Wednesday, March 09, 2016
Hatred of Truth as Freudian denial
The following essay is by psychohistorian Richard Koeingsberg. Psychohistorians are particularly interested in the Hitler episode and rightly see Nazism as a pursuit of the old Leftist dream of an ideal, Edenic society. Greenies are the chief modern-day exponents of that. What Koenigsberg says below is very relevant to the furious hatred that conservatives often encounter from Leftists these days
At the 1997 Annual Holocaust Conference, I attended a lecture by Dr. John Weiss on “The Ideology of Death” (he had just published Ideology of Death: Why the Holocaust Happened in Germany).
In the course of the discussion, he mentioned “the hated Goldhagen.” Apparently, the audience understood what he meant—because a substantial conversation ensued about “the hated Goldhagen.”
I wondered what this was about. I’d attended over 100 conferences by then and many presentations—and had never heard academics speak like this. Indeed, the reigning ideology of the time was “Everyone is entitled to his (or her) own discourse.”
Daniel Goldhagen’s Hitler’s Willing Executioners was published in 1996. Apparently, the book generated enormous controversy among academics in the United States as well as Germany. The book became a best-seller.
What was all the fuss about?
I read the book—all 656 pages. It’s the richest, most dynamic book I’ve ever read on the Holocaust—and I’ve read quite a few.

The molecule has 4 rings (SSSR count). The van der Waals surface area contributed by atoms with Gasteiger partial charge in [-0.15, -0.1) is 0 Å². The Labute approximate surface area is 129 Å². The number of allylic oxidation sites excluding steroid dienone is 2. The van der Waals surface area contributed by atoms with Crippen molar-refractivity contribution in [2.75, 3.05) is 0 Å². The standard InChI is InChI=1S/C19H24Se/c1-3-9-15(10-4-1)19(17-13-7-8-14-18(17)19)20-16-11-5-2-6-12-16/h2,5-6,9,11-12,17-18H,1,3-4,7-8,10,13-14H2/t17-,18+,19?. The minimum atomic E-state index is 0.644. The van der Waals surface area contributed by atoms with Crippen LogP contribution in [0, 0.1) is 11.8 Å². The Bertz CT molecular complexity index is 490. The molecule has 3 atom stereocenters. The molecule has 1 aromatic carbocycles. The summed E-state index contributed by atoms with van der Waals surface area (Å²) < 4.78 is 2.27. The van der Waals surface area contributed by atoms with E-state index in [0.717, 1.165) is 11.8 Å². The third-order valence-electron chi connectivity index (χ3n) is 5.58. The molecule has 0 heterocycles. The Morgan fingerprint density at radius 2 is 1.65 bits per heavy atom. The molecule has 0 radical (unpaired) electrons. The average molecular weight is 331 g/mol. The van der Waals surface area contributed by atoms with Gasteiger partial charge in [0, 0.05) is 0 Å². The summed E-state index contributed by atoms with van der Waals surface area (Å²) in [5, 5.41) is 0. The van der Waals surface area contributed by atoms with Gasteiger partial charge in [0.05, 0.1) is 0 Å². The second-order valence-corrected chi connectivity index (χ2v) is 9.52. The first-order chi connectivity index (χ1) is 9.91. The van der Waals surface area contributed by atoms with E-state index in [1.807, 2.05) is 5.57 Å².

Apparently, people took issue with Goldhagen’s claim that there was a uniquely German anti-Semitism, and that many Germans killed willfully—responding to their hatred of Jews.
I won’t address the substance of Goldhagen’s arguments here. Rather, I’d like to discuss the issue of hatred—why someone might be “hated” for putting forth certain propositions or theories.
Of course, we’ve seen this occur many times. Freud was hated and condemned for his theory of sexuality: his discovery that sexual desire plays a profound role in shaping our lives.
Similarly, people did not take kindly to Charles Darwin’s theory of evolution—showing how human beings have descended from “lower” forms of animal life. Darwin’s ideas, like those of Freud, generated disagreement that took the form of anger, even rage.
It’s not difficult to understand that the theories of Freud and Darwin generated hostility because many people found their ideas disturbing, or painful. People become angry when confronted with truths they find unpleasant. Anger or hatred serves in the name of pushing away—disavowing—certain ideas. Hatred is a form of denial.
This dynamic of hatred as denial is no less operative today than it was a century ago. Each culture (including each academic culture) embraces certain beliefs as if they are absolutes—and reacts violently to ideas that contradict their world view.
Can everyone be wrong? Can entire cultures embrace ideas that have no foundation in reality? Can many ideas that society puts forth turn out to be nonsense? I have found this to be the case.
I often ask people: “How many Jews do you think were in Germany in 1933—out of a population of 65 million?” I get answers of 5 million, 10 million, even 20 or 30 million. The correct answer is: there were approximately 500,000 Jews in Germany in 1933, half of 1%.
I no longer find it fruitful to debate the point that Jews were killed for no reason at all. People have difficulty with this idea. They insist there must have been some reason that the Nazis acted as they did.
There weren’t any reasons. Hitler and the many Germans were embroiled in a shared fantasy. Entire societies can be wrong. Many cultural ideas—that people fervently believe are true—turn out to have no foundation in reality.
On the surface, people challenged Goldhagen because they believed his theories were “wrong;” not supported by the evidence; or because they felt his scholarship was suspect. But why would someone be “hated” for a theory that was incorrect?